Joanne O’Riordan: Who can blame GAA players for chasing pro dream?
Australian option is attractive – especially if our GAA/LGFA can’t provide the basics
Cora Staunton: warned last year about the imminent drain of top intercounty talent to Australia. Photograph: Tommy Dickson
In an interview with Game On on RTÉ 2FM, Staunton expressed the view that the LGFA should be worried about AFLW looking at Irish talent and us exporting them over. Fast forward two months and we have the exact same discussion emerge in the men’s game.
I get it. It really does hurt that a top star is lured away by the bright lights and glamour of the professional game. I still get a tiny bit upset when I think of Ciarán Sheehan going away to Melbourne to experience the professional game. In fact, I was at an event for Australians in Ireland, and I asked an AFL players’ officer how the prodigal son was getting on.
But, we have to be realistic for a second. Firstly, with the rise in strength and conditioning and how our players, both male and female, spend 35 hours per week training and playing inter-county, meaning the inter-county scene is effectively a second full-time job; obviously, they are candidates for selection and recruitment.
Add to that, and not to sound like Mickey Harte, those from a GAA background who played, were successful and are now recruiting up-and-coming talent are obviously going to sell both sides well. If someone rang me in the morning and offered me financial stability, insurance and other things that are forgotten within the GAA/LGFA I’d bite their hand off.
Secondly, sport is an incredibly short term career and unless you’re a freak of nature like Tom Brady, Ronaldo, Formiga and Marta, chances are you only have the tiniest window of opportunity to make a quick buck.
Yes, All-Ireland medals are great, creating memories and bonds with your team-mates is great and everything about where we belong is inspirational. But, if you are out of pocket, choosing a career to further a non-paying career, not socialising to a certain degree in order make the team, then you can surely understand if someone wants to get paid to pursue their sporting life.
At the same time, we do have to look at our organisations from within. The LGFA and Camogie Association are growing and building on some phenomenal years. There is time to fix things. But the provision absolute basics are still neglected.
I attended an event for a ladies football club and leaflets were handed out about the injury fund. One player told me it was the biggest load of nonsense and how she applied for it but was turned down based on technicalities and underfunding. Even on the men’s side, we have seen players come out talking about how county boards do not want to hear from you if you pick up an injury.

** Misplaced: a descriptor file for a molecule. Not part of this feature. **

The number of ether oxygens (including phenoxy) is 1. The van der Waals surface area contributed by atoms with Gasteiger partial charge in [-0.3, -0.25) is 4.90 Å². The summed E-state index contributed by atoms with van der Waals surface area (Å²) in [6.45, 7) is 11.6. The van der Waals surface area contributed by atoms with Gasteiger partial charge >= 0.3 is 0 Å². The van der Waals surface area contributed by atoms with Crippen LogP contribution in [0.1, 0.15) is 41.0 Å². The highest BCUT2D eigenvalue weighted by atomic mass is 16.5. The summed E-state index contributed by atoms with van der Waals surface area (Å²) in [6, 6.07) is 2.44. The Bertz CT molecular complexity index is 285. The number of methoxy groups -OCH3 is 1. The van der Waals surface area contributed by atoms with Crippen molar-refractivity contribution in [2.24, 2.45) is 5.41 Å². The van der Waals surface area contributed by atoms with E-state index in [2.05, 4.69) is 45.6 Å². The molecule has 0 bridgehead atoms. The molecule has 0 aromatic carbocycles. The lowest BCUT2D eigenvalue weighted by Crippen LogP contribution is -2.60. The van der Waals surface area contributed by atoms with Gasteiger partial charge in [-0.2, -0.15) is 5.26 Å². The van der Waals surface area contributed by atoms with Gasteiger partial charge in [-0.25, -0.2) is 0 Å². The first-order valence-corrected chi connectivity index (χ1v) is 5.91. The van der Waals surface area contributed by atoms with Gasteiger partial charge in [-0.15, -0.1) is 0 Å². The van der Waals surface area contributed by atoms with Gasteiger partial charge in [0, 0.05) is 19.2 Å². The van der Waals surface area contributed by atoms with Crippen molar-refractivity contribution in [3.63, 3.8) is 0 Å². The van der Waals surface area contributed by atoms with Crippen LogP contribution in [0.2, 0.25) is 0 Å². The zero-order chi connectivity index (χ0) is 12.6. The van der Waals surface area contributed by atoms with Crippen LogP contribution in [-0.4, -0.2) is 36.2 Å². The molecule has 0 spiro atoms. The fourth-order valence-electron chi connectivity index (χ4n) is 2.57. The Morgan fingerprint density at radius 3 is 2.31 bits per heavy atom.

In terms of the women’s game, certain things like consistent training venues, home grounds to play matches and a general agreement as to the format of the calendar year wouldn’t go astray.
Some teams rent facilities from their male counterparts, others hold their breath and hope something emerges for them. If players aren’t guaranteed the literal basics, then you can absolutely not begrudge anyone for going the professional route.
Ironically, those who are most critical are also those who are bleeding clubs and teams dry. A club near me made players pay €20 a week to pay for an outside coach to drive across the border to train them. I’m sure many clubs are in that position, but let’s say it’s incredibly easy money if you have a good name and half a reputation behind you.
With just the 17 players being targeted by AFL, the AFLW officially have 18 players active during their season. Sure, traditional Gaels can scoff at that and declare ignorance about the whole thing. Still, the reality is unless our amateur organisation provides concessions and the basics players are seeking, those leaving to pursue their professional dreams or merely because they are sick of it will continue to rise.
How many more surveys will be released? How many counsellors will be needed to help our inter-county stars who are struggling with commitments and how long can we expect so much from individuals who are committing their whole lives to a team without any return only love, memories and accolades?
Love, memories and accolades certainly don’t pay the mortgage, insurance, medical bills and anything you’d associate with adulthood.
Sure, players aren’t forced, there is no gun put to their head, but how long will it take for those in charge to realise there’s a problem? Instead of seeking and creating legacies, those with the power need to properly assess the state of our game.
It hurts in every sport to see your favourite player leave. But if that player is unpaid, out of pocket and literally at two full-time jobs, you would want to an incredibly narrow-minded fan to not understand their choice.